United States Supreme Court Reverses the “Narrow Construction” Standard When Evaluating FLSA Exemptions, thus Calling into Question the Validity of Flores v. City of San Gabriel And other Related Cases

Encino Motorcars, LLC v. Navarro
138 S.Ct. 1134 (2018)

On April 2, 2018, the United States Supreme Court decided Encino Motorcars, LLC v. Navarro (“Encino Motors”). The central holding was to reverse the Ninth Circuit’s decision, and to hold that service advisors are exempt from overtime requirements under the Fair Labor Standards Act (“FLSA”). But there is an underlying holding in Encino Motors that appears to be a game-changer in litigation involving FLSA exemptions, including pay exemptions from the FLSA’s regular rate requirements.

Many public agencies have been sued based on the holding in Flores v. City of San Gabriel, 824 F.3d 890 (9th Cir. 2016) (holding that cash in lieu of medical coverage pay must be included in the regular rate). Flores spawned the next wave of FLSA litigation against public agencies throughout California, all premised on agencies allegedly failing to pay overtime based on the proper “regular rate of pay.” Dozens of cases and claims against public agencies are pending throughout California. In what has become a bonanza for plaintiffs’ lawyers, public sector labor unions are promoting lawsuits over various negotiated pay types, such as “holiday in lieu” pay, and sick leave pay – pay types that many agencies have historically excluded from their regular rate calculations, with the agreement and acquiescence of labor unions.

But Encino Motors reversed a key basis for the Flores decision – that FLSA exemptions are to be “narrowly construed against the employers seeking to assert them.” See Arnold v. Ben Kanowsky, Inc., 361 U.S. 388, 392 (1960). The rule was premised on the concept that the FLSA pursues it remedial purpose “at all costs.” Encino Motors, 138 S. Ct. at 1142.

This entire framework for analyzing exemptions under the FLSA is now reversed. The Supreme Court in Encino Motors held:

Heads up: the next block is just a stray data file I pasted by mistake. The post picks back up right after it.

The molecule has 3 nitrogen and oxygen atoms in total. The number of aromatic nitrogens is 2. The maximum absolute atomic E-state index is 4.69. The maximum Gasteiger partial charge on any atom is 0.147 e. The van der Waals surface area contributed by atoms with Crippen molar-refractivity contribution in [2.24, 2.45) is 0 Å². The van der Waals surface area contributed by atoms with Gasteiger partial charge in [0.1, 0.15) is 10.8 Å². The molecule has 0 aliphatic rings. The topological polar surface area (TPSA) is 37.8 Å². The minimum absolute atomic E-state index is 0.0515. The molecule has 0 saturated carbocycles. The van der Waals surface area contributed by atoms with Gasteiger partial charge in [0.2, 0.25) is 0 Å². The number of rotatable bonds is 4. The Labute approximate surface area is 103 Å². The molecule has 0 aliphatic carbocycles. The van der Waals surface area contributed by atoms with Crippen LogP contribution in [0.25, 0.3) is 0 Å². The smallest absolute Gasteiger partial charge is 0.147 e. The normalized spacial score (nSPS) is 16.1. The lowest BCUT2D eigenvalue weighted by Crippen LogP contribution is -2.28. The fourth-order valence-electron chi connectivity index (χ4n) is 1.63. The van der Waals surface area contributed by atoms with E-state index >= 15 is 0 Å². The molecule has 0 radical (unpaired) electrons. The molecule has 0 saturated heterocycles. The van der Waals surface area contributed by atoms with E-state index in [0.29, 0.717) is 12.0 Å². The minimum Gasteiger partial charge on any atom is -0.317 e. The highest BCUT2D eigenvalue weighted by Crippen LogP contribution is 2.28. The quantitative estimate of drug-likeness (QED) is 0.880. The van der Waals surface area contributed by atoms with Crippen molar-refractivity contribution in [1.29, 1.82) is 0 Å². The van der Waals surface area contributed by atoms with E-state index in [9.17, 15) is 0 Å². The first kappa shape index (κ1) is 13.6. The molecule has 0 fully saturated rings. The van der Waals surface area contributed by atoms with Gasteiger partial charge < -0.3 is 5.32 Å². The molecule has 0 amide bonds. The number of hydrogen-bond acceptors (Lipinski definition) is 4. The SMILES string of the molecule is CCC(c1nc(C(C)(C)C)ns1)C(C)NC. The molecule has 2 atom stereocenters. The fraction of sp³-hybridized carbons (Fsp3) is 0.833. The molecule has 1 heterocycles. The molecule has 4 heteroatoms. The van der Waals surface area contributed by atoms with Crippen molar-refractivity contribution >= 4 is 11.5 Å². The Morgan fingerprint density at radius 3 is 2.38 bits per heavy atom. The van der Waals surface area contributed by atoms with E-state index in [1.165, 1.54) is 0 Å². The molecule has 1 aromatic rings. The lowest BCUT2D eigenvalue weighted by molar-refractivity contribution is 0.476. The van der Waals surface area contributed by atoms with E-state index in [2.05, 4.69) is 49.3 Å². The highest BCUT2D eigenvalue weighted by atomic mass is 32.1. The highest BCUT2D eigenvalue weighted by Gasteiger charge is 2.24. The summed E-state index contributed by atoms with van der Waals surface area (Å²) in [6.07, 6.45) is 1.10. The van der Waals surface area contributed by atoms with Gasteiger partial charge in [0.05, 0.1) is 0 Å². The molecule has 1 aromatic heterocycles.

We reject this principle as a useful guidepost for interpreting the FLSA. Because the FLSA gives no “textual indication” that its exemptions should be construed narrowly, “there is no reason to give [them] anything other than a fair (rather than a ‘narrow’) interpretation….The narrow-construction principle relies on the flawed premise that the FLSA “’pursues’’” its remedial purpose “’at all costs.’”….But the FLSA …exemptions…are as much a part of the FLSA’s purpose as the overtime-pay requirement….We thus have no license to give the exemption anything but a fair reading. (Id. at 1142 (citations omitted, emphasis added).)

Regular rate of pay issues present some of the most complicated and vexing problems under the FLSA. Encino Motors reverses the narrow construction standard, and will hopefully restore some rationality to the analysis of issues involving the regular rate of pay, as well as the white collar exemptions. While standards of construction may seem an arcane subject, virtually all of the negative case law under the FLSA affecting public agencies has been founded on the concept that close questions are decided in favor of the employees. The task now — a formidable one at that — is pushing back on the cases that were decided on the erroneous standard the Supreme Court has just reversed.

For further information, please contact:

Arthur Hartinger

Arthur Hartinger
ahartinger@publiclawgroup.com
415.848.7231

Spencer Wilson

Spencer Wilson
swilson@publiclawgroup.com
415.848.7249

2018-08-24T16:20:44-07:00April 24th, 2018|